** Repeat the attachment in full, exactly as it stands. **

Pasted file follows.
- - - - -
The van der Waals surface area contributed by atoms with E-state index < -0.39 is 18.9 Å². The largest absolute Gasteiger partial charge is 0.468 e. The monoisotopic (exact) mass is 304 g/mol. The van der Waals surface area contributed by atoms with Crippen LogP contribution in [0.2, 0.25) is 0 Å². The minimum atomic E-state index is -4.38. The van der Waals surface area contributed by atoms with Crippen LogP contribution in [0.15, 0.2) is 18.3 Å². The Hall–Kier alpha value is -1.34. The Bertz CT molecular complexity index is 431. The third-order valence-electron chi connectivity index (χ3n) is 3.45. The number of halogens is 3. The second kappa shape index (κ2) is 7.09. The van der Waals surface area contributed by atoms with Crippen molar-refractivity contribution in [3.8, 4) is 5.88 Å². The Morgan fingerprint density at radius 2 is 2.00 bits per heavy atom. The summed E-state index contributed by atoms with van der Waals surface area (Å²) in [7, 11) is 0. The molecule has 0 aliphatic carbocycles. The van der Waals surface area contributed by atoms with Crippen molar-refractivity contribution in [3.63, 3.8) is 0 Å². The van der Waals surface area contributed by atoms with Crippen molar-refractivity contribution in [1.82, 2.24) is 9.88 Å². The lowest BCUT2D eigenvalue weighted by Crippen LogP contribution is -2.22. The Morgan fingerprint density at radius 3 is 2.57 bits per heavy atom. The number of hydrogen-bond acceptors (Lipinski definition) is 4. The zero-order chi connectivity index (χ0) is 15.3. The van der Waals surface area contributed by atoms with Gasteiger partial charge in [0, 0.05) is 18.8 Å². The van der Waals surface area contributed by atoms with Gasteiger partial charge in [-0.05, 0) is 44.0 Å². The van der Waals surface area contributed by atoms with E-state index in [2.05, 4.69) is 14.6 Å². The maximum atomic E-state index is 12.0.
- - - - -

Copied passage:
The van der Waals surface area contributed by atoms with E-state index < -0.39 is 18.9 Å². The largest absolute Gasteiger partial charge is 0.468 e. The monoisotopic (exact) mass is 304 g/mol. The van der Waals surface area contributed by atoms with Crippen LogP contribution in [0.2, 0.25) is 0 Å². The minimum atomic E-state index is -4.38. The van der Waals surface area contributed by atoms with Crippen LogP contribution in [0.15, 0.2) is 18.3 Å². The Hall–Kier alpha value is -1.34. The Bertz CT molecular complexity index is 431. The third-order valence-electron chi connectivity index (χ3n) is 3.45. The number of halogens is 3. The second kappa shape index (κ2) is 7.09. The van der Waals surface area contributed by atoms with Crippen molar-refractivity contribution in [3.8, 4) is 5.88 Å². The Morgan fingerprint density at radius 2 is 2.00 bits per heavy atom. The summed E-state index contributed by atoms with van der Waals surface area (Å²) in [7, 11) is 0. The molecule has 0 aliphatic carbocycles. The van der Waals surface area contributed by atoms with Crippen molar-refractivity contribution in [3.63, 3.8) is 0 Å². The van der Waals surface area contributed by atoms with Crippen molar-refractivity contribution in [1.82, 2.24) is 9.88 Å². The lowest BCUT2D eigenvalue weighted by Crippen LogP contribution is -2.22. The Morgan fingerprint density at radius 3 is 2.57 bits per heavy atom. The number of hydrogen-bond acceptors (Lipinski definition) is 4. The zero-order chi connectivity index (χ0) is 15.3. The van der Waals surface area contributed by atoms with Gasteiger partial charge in [0, 0.05) is 18.8 Å². The van der Waals surface area contributed by atoms with Gasteiger partial charge in [-0.05, 0) is 44.0 Å². The van der Waals surface area contributed by atoms with E-state index in [2.05, 4.69) is 14.6 Å². The maximum atomic E-state index is 12.0.